How to Understand and Challenge Antisemitism
In this blog, Sue Hughes, Operations Officer at Challenge Consultancy, discusses what antisemitism is and shares her family’s history and her personal experience of antisemitism. Exploring some of the language commonly used, Sue also shares a useful exercise to help increase your knowledge and confidence to challenge antisemitism when you see it.
What is antisemitism?
Antisemitism is discrimination, prejudice, hostility or violence against Jewish people as Jews (or Jewish institutions as Jewish).
There is a strong narrative that says that it’s antisemites who are the problem. I believe it is important to make the distinction between antisemites and antisemitism. Antisemitism is part of a historical and current culture which has accumulated over time and from which people draw from, intentionally or not.
The Institute for Jewish Policy Research (JPR) report from 2017 , shows that the number of ideology-driven antisemites in Britain is small: less than 5% of adults. However, a much larger minority, more than 30%, will readily agree with negative and stereotypical ideas about Jewish people: for example, that Jewish people get rich at the expense of others or that their interests are very different from those of non-Jewish people. To really fight antisemitism effectively individuals and groups need to examine how susceptible they can be to those negative and stereotypical ideas.
My personal background and experience with antisemitism
My parents and paternal grandparents were all refugees from Nazi Germany in the late ‘30s, weeks before Kristallnacht. Had they still been in Germany on the night of 9th November 1938 they would eventually have been transported to a concentration camp. My aunt, uncle and cousins in Czechoslovakia (pictured below) were transported and murdered in Auschwitz and Bergen Belsen.
I find it hard to listen to people in the media saying how generous Britain was to those fleeing Nazi Germany when it was so hard for refugees to be allowed to enter the country. I’m glad of course that children were able to come over on the Kindertransport, but why couldn’t their parents be rescued too?
My mother, aged 25, arrived in Britain as an ‘illegal alien’ in 1938. The article below was in the Daily Mail at that the time when antisemitism was still rife in Britain. In 1945, an antisemitic petition was drawn up by residents of Hampstead. It requested ‘that aliens of Hampstead should be repatriated to assure men and women of the Forces should have accommodation upon their return’ from World War II.
By the time I was born in the 1950s things hadn’t improved much. We lived near East Finchley and in 1957 ‘prominent Conservatives’ who were in control of the Finchley Golf Club were barring Jewish people from joining, and grammar schools in areas with Jewish populations had a ‘Jewish quota’.
Is antisemitism different from other forms of racism?
Of course, antisemitism has distinct differences, and they can be acknowledged. More importantly, if we are going to be able to challenge antisemitism effectively, we need to recognise that our fight is part of the general fight against all forms of discrimination.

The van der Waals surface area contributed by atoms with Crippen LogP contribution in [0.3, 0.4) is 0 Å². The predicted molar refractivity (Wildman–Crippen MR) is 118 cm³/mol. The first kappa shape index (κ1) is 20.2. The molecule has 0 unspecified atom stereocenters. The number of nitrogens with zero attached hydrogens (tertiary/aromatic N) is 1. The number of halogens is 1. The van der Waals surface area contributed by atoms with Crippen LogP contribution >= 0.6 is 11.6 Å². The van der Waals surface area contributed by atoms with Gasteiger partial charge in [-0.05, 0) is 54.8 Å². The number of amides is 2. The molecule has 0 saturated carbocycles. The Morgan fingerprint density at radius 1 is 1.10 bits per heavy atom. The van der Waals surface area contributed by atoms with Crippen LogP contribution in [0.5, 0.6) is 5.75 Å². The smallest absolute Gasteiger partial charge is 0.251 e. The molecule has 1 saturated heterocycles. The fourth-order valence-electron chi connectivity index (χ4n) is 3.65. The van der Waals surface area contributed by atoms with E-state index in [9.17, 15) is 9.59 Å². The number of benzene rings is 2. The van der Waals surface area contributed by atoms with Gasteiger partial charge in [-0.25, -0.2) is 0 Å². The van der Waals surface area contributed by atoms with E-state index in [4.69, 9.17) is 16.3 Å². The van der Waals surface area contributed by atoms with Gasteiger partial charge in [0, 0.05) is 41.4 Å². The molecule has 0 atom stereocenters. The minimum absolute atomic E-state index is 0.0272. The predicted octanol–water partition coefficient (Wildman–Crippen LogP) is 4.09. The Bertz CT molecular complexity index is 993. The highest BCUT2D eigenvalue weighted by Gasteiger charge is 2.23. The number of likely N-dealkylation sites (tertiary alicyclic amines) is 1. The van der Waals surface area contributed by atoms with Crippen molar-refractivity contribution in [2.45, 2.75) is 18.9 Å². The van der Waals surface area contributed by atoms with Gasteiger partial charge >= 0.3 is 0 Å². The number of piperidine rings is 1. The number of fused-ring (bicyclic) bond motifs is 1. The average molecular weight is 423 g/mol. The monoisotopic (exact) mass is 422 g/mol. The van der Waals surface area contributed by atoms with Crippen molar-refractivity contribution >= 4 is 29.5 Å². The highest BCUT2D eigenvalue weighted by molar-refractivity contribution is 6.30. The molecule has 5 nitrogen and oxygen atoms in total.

Whether that means educating people, changing hearts and minds, dismantling discriminatory systems and practices, or dealing with rising levels of physical and verbal attacks in Britain and elsewhere, it cannot be done without an understanding that antisemitism can only be fought in solidarity with other targeted groups – that what is true of racism in general is true of antisemitism in particular. The Jewish Community’s ability to challenge antisemitism depends on solidarity and shared interests with other minority groups.
Misconceptions about the Jewish Community
You will have heard people talk about the Jewish Community as though it is a homogenous whole with only one opinion. Secular Jews, like me, can feel excluded from that whole when religious leaders make pronouncements about what the ‘Jewish Community’ feel about this or that. For me, the Jewish Community is everyone born as a Jewish person (regardless of whether it’s from the maternal or paternal line) and those who convert. Though I am an atheist I am ethnically and culturally Jewish.
How can you better understand and challenge antisemitism?
I know how hard it is for many people to be able to express their views about antisemitism for fear of getting it wrong. I deeply regret that. This situation has been created by blurred lines about what is ok to say about the situation in Israel / Palestine. We must be able to identify real anti-Jewish prejudice while upholding free speech on Israel, Palestine and Zionism.
To help prevent antisemitism in the workplace, HR should have clear policies in place regarding religious accommodations, including who to contact with any queries or concerns. Some useful questions to ask yourself:
- Do you know what those religious accommodations might be?
- Would you be able to advise and point a Jewish member of staff in the right direction for support if they asked?
- Do you feel confident in knowing what might be an anti-Jewish micro-aggression/ inappropriate statement in relation to Jewish people in the workplace especially in relation to what is happening in Israel / Palestine?
We have created an exercise that will clarify these points, and other issues related to antisemitism including commonly used language. We hope you find the exercises useful and informative.